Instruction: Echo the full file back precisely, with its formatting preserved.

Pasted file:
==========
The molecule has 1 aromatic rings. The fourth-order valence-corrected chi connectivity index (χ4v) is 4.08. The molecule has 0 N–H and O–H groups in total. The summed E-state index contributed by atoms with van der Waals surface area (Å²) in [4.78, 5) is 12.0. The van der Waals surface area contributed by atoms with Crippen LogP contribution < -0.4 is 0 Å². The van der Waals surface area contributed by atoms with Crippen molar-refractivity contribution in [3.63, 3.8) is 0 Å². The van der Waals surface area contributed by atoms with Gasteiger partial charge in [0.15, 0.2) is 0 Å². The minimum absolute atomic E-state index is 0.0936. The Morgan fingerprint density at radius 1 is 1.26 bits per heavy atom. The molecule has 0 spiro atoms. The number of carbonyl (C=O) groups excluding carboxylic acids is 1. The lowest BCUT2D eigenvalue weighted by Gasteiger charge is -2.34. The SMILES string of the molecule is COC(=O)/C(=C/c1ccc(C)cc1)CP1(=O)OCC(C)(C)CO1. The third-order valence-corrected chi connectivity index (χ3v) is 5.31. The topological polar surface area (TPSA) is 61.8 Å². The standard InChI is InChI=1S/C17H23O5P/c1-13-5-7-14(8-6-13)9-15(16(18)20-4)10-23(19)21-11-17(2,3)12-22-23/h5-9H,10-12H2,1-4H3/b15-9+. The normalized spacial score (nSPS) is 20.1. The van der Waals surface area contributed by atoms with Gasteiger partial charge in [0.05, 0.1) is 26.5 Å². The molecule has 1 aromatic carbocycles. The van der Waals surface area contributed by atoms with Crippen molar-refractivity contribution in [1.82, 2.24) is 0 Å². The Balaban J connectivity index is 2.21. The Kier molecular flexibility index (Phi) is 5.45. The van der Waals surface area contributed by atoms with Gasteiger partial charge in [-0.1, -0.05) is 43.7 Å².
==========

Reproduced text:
The molecule has 1 aromatic rings. The fourth-order valence-corrected chi connectivity index (χ4v) is 4.08. The molecule has 0 N–H and O–H groups in total. The summed E-state index contributed by atoms with van der Waals surface area (Å²) in [4.78, 5) is 12.0. The van der Waals surface area contributed by atoms with Crippen LogP contribution < -0.4 is 0 Å². The van der Waals surface area contributed by atoms with Crippen molar-refractivity contribution in [3.63, 3.8) is 0 Å². The van der Waals surface area contributed by atoms with Gasteiger partial charge in [0.15, 0.2) is 0 Å². The minimum absolute atomic E-state index is 0.0936. The Morgan fingerprint density at radius 1 is 1.26 bits per heavy atom. The molecule has 0 spiro atoms. The number of carbonyl (C=O) groups excluding carboxylic acids is 1. The lowest BCUT2D eigenvalue weighted by Gasteiger charge is -2.34. The SMILES string of the molecule is COC(=O)/C(=C/c1ccc(C)cc1)CP1(=O)OCC(C)(C)CO1. The third-order valence-corrected chi connectivity index (χ3v) is 5.31. The topological polar surface area (TPSA) is 61.8 Å². The standard InChI is InChI=1S/C17H23O5P/c1-13-5-7-14(8-6-13)9-15(16(18)20-4)10-23(19)21-11-17(2,3)12-22-23/h5-9H,10-12H2,1-4H3/b15-9+. The normalized spacial score (nSPS) is 20.1. The van der Waals surface area contributed by atoms with Gasteiger partial charge in [0.05, 0.1) is 26.5 Å². The molecule has 1 aromatic carbocycles. The van der Waals surface area contributed by atoms with Crippen molar-refractivity contribution in [1.82, 2.24) is 0 Å². The Balaban J connectivity index is 2.21. The Kier molecular flexibility index (Phi) is 5.45. The van der Waals surface area contributed by atoms with Gasteiger partial charge in [-0.1, -0.05) is 43.7 Å².